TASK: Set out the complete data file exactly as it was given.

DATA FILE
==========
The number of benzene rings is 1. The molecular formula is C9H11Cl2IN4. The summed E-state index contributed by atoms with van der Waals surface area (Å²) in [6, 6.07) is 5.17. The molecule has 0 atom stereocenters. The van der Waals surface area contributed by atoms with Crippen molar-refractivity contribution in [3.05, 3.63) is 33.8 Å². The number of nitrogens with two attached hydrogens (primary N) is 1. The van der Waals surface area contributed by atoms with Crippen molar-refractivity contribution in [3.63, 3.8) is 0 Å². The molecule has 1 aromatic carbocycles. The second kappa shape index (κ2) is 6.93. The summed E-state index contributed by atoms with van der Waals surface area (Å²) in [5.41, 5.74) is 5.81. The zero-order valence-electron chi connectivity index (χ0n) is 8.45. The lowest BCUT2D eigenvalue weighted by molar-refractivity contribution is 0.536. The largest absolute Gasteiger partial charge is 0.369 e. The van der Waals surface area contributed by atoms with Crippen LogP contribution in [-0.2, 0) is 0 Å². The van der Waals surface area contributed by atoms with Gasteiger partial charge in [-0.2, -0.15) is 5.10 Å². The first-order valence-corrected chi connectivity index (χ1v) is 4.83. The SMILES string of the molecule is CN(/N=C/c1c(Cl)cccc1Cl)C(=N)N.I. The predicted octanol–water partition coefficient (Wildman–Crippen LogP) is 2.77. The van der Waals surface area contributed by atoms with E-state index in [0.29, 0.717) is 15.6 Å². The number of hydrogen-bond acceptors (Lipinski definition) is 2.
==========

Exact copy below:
The number of benzene rings is 1. The molecular formula is C9H11Cl2IN4. The summed E-state index contributed by atoms with van der Waals surface area (Å²) in [6, 6.07) is 5.17. The molecule has 0 atom stereocenters. The van der Waals surface area contributed by atoms with Crippen molar-refractivity contribution in [3.05, 3.63) is 33.8 Å². The number of nitrogens with two attached hydrogens (primary N) is 1. The van der Waals surface area contributed by atoms with Crippen molar-refractivity contribution in [3.63, 3.8) is 0 Å². The molecule has 1 aromatic carbocycles. The second kappa shape index (κ2) is 6.93. The summed E-state index contributed by atoms with van der Waals surface area (Å²) in [5.41, 5.74) is 5.81. The zero-order valence-electron chi connectivity index (χ0n) is 8.45. The lowest BCUT2D eigenvalue weighted by molar-refractivity contribution is 0.536. The largest absolute Gasteiger partial charge is 0.369 e. The van der Waals surface area contributed by atoms with Crippen LogP contribution in [-0.2, 0) is 0 Å². The van der Waals surface area contributed by atoms with Gasteiger partial charge in [-0.2, -0.15) is 5.10 Å². The first-order valence-corrected chi connectivity index (χ1v) is 4.83. The SMILES string of the molecule is CN(/N=C/c1c(Cl)cccc1Cl)C(=N)N.I. The predicted octanol–water partition coefficient (Wildman–Crippen LogP) is 2.77. The van der Waals surface area contributed by atoms with E-state index in [0.29, 0.717) is 15.6 Å². The number of hydrogen-bond acceptors (Lipinski definition) is 2.